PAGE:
So earlier this week my wife and I watched one of the worst “chick flicks” either of us have ever seen: “Letters to Juliet”

I am going to ruin this stupid movie for you, so don’t read this email if you actually want to watch it for some reason.

Ok, so the main protagonist is a girl named Claire.

She’s a wanna-be journalist ISFJ who does fact checking for the New Yorker.

And is about to go on a honeymoon trip to Italy with her fiancee, Victor, a very enthusiastic soon-to-be Italian restauranteur ENTP.

Claire just adores love stories, and like all ISFJ women spends her day fantasizing about “true love.”

Anyway, when in Verona, Claire finds a place called “Juliet’s window,” a Wailing Wall meets Dear Abbey of sorts for romantically disaffected women who write to “Juliet” for advice on their tragic love lives.

Claire, hopeless romantic and journalist-at-heart that she is, waits until the end of the day and follows the woman who picks these “dear juliet” letters off the wall… and finds out there is a “secret society” of old women who answer these heartbroken ladies’ questions in profound, poetic form.

Anyway, the next day Claire finds a very old letter that had been forgotten in the wall.

(This scene is hilarious, the brick just flies out of the wall for no reason and clearly looks like foam)

It’s a letter from like 50 years ago by some British woman.

Claire answers it, and the next day (lol) this grandma arrives from England with her supposedly charming but romantically flighty son (he looks like an uglier neurotic Heath Ledger)… and they proceed to go on a journey to find her long lost Italian love, who turns out to be played by Franco Nero.

(His cameo appearance is him riding in on a horse. I laughed out loud, I had no idea he played in this — I had breakfast with him this past summer)

Whatever though, this doesn’t matter for our purposes.

Obviously Claire ends up with this English tool bag instead of the ENTP GENIUS (insane I know).

But I’m sure you’d like to know why, wouldn’t you?

Well, mostly because the ENTP didn’t really care much about listening or spending time with her.

She’d start talking about her (boring) little love story she was investigating. He’d act all enthusiastic but then in like 5 seconds later would cut her off to talk about something (interesting) like how good the bottle of wine he was drinking tasted.

And while she’d expected to stick to their boring pre-planned itinerary like seeing the Opera or Lake Garda, he’d change things up to capitalize on BIG spontaneous opportunities… like learning how to cook special homemade dishes from an old italian woman he just met or buying rare wines at an exclusive wine auction he’d managed to get an invite to.

The biggest problem though?

He basically wanted to experience all of his big ideas rather than spend time with her.

So he encouraged her to go on a side-trip with the british duo because it gave him the change to get all sorts of cool recipes and connections for his new Italian restaurant, and not have to pay attention to her.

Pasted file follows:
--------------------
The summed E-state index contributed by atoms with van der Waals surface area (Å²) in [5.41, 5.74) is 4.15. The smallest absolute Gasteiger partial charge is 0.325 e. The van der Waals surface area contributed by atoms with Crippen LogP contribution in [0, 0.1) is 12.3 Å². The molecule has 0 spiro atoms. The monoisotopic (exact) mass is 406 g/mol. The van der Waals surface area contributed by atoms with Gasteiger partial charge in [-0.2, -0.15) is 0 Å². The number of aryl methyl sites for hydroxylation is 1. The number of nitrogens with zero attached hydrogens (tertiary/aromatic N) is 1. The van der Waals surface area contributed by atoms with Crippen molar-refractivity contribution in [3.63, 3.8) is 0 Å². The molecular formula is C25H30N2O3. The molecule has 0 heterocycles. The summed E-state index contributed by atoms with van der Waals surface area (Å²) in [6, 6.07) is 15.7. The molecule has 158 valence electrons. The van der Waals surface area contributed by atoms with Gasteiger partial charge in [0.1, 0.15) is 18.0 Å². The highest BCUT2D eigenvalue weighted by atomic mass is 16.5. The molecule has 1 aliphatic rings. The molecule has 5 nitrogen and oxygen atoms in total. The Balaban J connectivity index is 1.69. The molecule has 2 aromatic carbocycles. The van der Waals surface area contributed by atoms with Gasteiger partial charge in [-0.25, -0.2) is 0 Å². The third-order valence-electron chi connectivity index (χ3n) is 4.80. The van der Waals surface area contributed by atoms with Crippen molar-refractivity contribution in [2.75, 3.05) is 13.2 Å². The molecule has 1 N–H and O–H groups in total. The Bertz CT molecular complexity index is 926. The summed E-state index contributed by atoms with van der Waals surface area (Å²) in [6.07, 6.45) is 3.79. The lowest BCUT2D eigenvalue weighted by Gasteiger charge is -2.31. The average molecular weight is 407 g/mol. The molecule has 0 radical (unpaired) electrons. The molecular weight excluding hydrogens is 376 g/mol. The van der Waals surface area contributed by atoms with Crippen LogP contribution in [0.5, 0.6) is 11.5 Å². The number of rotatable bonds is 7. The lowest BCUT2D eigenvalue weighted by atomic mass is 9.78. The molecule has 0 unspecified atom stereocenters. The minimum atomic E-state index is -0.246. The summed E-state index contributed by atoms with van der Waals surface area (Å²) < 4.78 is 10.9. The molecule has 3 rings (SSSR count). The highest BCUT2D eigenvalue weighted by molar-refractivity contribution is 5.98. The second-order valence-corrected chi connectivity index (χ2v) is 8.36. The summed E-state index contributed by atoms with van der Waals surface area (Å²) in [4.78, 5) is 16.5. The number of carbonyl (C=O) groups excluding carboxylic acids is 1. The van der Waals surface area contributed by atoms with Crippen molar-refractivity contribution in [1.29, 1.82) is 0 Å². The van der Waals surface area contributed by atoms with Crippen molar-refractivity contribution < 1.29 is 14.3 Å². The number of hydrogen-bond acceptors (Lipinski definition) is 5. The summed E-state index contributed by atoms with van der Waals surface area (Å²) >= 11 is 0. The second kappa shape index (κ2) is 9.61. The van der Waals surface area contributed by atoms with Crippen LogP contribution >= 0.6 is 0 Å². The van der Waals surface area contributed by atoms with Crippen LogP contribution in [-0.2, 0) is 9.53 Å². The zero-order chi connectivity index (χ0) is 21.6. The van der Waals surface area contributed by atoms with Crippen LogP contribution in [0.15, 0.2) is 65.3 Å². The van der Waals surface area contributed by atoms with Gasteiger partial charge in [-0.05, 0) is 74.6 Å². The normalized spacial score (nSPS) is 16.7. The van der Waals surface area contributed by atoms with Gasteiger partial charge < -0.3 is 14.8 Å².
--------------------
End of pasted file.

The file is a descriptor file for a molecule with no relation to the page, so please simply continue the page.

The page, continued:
Which was a big mistake.

Because if there’s one thing ISFJs need, it’s ATTENTION.

And if there’s one thing they hate, it’s being left alone.

Indeed — “Branch swinging” might be one of the most ISFJ traits out there… not having stability is a TERRIFYING thing for them. They are serial monogamists, who often have their next “soul mate” lined up before they break up with their current ones.

(One of the best scenes is at the end, where after breaking things off with the ENTP, she tries to reunite with the british guy only to think he’s back with his ex-gf… she has a total meltdown, is about ready to go back to NYC and ask for the ENTP back)

But the story shows some great insights into these two types and how they work together… and where they can fall apart.

ENTPs often take the ISFJ’s easy adoration and flexibility for granted. But ISFJs need appreciation even if they struggle to ask for it. You need to spend time with them and make them feel listened to and important.

That means if you’re going to go off on a little adventure, try to bring her, or at least try to check in with her.

You do NOT want her to be idle too long, because her resentment will cause her imagination to run wild not about you, but to someone who will rescue her… and before you know it there will be another guy or an affair under your nose.

(ISFJs are the quintessential “damsel in distress.” You could argue the archetypal masculine male is ESTP, and feminine woman ISFJ)

The problem with this ENTP is his Fe (extroverted feeling) was very undeveloped. He was charming but too indifferent to her emotions… which led her to stray.

Anyway, I don’t talk about type as much these days as I used to.

Not because I “don’t believe in it” anymore as some have suggested.

I think it’s a very useful heuristic for understanding people.

But, it’s just one tool in my toolkit… and most people don’t know enough about the types for it to be useful.

In other words it creates more questions than answers, and I don’t want to spend all of my time explaining it.

The exception?

My clients.

Because we have more time together to talk, and I can actually go into the different types and help them to understand both their own personality… and of course, those of the women they’re dating.

Very, very useful for anticipating said clients strengths and weaknesses… and to determine which tactics they should use on each individual woman. 

Apply here if interested:

– Pat